School Improvement Means What Works Clearinghouse Is About to Get a Lot Busier
Under new rules for the federal School Improvement Fund, a lot more districts are going to be turning to the What Works Clearinghouse for research on the effectiveness of "whole school reform" programs. And clearinghouse officials say they are ready to welcome the business.
"It's really exciting; it's our first foray into formula funding and we're raring to go," said Ruth Neild, the associate commissioner for the National Center for Education Evaluation and Regional Assistance, which supervises the federal clearinghouse, told me at the Society for Research in Educational Effectiveness meeting here this weekend.
The U.S. Department of Educationt published draft guidance for a major overhaul of federal school improvement grants on Monday. It included details of a new "whole school reform" option which districts can use. In it, schools could partner with a group or program to develop and implement a "coordinated and comprehensive" plan to improve school leadership, teaching and learning in one or more subjects, social and emotional support for students, and community engagement.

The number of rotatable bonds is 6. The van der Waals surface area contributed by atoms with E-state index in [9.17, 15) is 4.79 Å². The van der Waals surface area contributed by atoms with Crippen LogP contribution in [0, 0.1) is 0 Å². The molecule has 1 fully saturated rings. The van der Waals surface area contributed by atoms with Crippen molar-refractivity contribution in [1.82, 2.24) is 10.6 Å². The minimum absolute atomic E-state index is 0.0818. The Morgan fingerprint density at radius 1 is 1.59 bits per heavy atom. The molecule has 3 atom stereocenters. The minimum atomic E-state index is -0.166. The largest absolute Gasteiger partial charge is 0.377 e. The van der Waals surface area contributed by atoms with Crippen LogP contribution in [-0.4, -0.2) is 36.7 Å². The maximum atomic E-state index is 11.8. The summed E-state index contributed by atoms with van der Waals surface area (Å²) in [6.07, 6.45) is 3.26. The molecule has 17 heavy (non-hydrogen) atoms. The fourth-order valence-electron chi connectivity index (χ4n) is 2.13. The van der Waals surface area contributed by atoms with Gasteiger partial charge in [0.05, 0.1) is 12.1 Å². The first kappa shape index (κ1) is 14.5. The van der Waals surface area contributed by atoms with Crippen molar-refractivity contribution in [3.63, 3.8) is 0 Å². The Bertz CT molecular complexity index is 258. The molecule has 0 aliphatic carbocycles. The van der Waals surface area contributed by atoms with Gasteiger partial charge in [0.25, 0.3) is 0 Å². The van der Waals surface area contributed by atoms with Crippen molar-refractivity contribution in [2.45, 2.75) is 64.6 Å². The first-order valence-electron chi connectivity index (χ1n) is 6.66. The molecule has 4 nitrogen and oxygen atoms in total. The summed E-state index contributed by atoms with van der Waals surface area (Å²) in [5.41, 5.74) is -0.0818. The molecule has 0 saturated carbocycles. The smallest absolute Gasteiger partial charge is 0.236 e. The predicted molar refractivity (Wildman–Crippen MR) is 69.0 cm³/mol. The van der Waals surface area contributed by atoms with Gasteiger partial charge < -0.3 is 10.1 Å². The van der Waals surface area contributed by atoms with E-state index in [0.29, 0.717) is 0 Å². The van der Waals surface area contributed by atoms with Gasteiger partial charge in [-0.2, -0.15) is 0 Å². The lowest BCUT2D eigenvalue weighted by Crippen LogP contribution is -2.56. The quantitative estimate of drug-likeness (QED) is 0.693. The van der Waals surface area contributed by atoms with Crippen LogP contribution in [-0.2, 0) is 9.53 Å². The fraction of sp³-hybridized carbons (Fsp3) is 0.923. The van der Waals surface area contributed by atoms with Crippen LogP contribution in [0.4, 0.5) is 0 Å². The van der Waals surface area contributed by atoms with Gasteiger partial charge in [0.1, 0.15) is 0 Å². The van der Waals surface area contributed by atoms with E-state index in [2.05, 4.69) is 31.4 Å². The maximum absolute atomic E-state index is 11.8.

The partnering group's programs would have to have strong evidence of improving low-performing schools, including at least two studies rated as high-quality experimental or quasi-experimental designs under What Works Clearinghouse standards, which find:
- a statistically significant improvement in academic achievement or attainment; and
- no significant and overshadowing declines on academic achievement for student groups in the study or in any other studies reviewed and reported by the clearinghouse.
That's a heavy lift, as the clearinghouse has notoriously high standards, but Neild said at least three programs, including Investing in Innovation grant winner Success for All, are already likely to make the cut. Neild told me the clearinghouse is setting up a new, bigger database to help conduct faster meta-analyses of studies, and it expects to be able to review and turn around submitted studies in as little as two weeks. Approved studies will be tagged for easy search by districts.
"It's a really good system and a huge step forward for us in terms of infrastructure," she said.
Plus, after years of redesigns, search protocols, and changes to make the site more user-friendly, Neild and other clearinghouse officials hope the expected rush of districts looking for improvement evidence will get more school leaders interested in exploring and identifying top education research.
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